• Kyodo

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The Bank of Japan on Monday raised its assessment for five of the country’s nine regional economies amid strong exports to Asia.

The BOJ used the word “expansion” to describe six of the regional economies, the most since it began releasing the Sakura Report, named for its cherry blossom-colored cover, in 2005.

Reasons for the assessment upgrade included strong demand for electronic components such as those used in smartphones as well as manufacturing equipment in China, Taiwan and Southeast Asia.

Some BOJ branches also reported a pickup in household spending on big-ticket items such as cars and electrical appliances.

“Budget-minded consumers have been slow to change their habits,” a central bank official said at a briefing. “We aren’t at a high level of consumption yet, but it’s slowly getting firmer.”

Nationwide inflation has been minimal despite more than four years of ultraeasy policy. The BOJ’s key inflation gauge, the core consumer price index, rose just 0.4 percent in May from a year earlier.

The figure has been propped up by a global rise in oil prices, while companies remain reluctant to raise prices for fear of losing customers as consumers have hesitated to increase spending amid tepid wage growth and ongoing concerns about lifetime financial security.

The report, Japan’s equivalent of the U.S. Federal Reserve’s Beige Book, is released after quarterly meetings of the BOJ’s branch managers.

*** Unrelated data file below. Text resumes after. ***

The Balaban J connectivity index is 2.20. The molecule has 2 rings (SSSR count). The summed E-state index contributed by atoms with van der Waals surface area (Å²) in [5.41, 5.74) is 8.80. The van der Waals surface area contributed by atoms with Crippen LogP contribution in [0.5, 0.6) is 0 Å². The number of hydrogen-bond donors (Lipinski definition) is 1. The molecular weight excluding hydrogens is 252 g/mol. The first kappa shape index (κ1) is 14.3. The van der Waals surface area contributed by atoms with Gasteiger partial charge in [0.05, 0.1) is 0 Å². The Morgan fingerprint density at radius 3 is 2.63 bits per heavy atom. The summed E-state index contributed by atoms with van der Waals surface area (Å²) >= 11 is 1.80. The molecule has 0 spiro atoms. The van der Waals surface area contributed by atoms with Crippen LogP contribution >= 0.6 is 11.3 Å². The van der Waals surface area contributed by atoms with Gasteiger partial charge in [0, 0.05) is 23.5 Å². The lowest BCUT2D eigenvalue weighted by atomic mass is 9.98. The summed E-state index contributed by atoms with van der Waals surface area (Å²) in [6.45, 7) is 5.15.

The nine regions, from north to south, are Hokkaido, Tohoku, Hokuriku, Kanto-Koshinetsu, Tokai, Kinki, Chugoku, Shikoku and Kyushu-Okinawa.

BOJ Gov. Haruhiko Kuroda said earlier in the day that the national economy is on track for a moderate expansion.

He also said inflation is expected to rise toward the central bank’s 2-percent inflation target.

The BOJ will maintain its ultraloose monetary policy including government bond purchases and a negative short-term interest rate until the inflation goal is achieved, he said.

Kuroda also said a narrowing in the gap between supply and demand, as well as a rise in longer-term inflation expectations among the public, will push the inflation rate toward 2 percent.

He reiterated that the BOJ will adjust policy as necessary to maintain such upward momentum.

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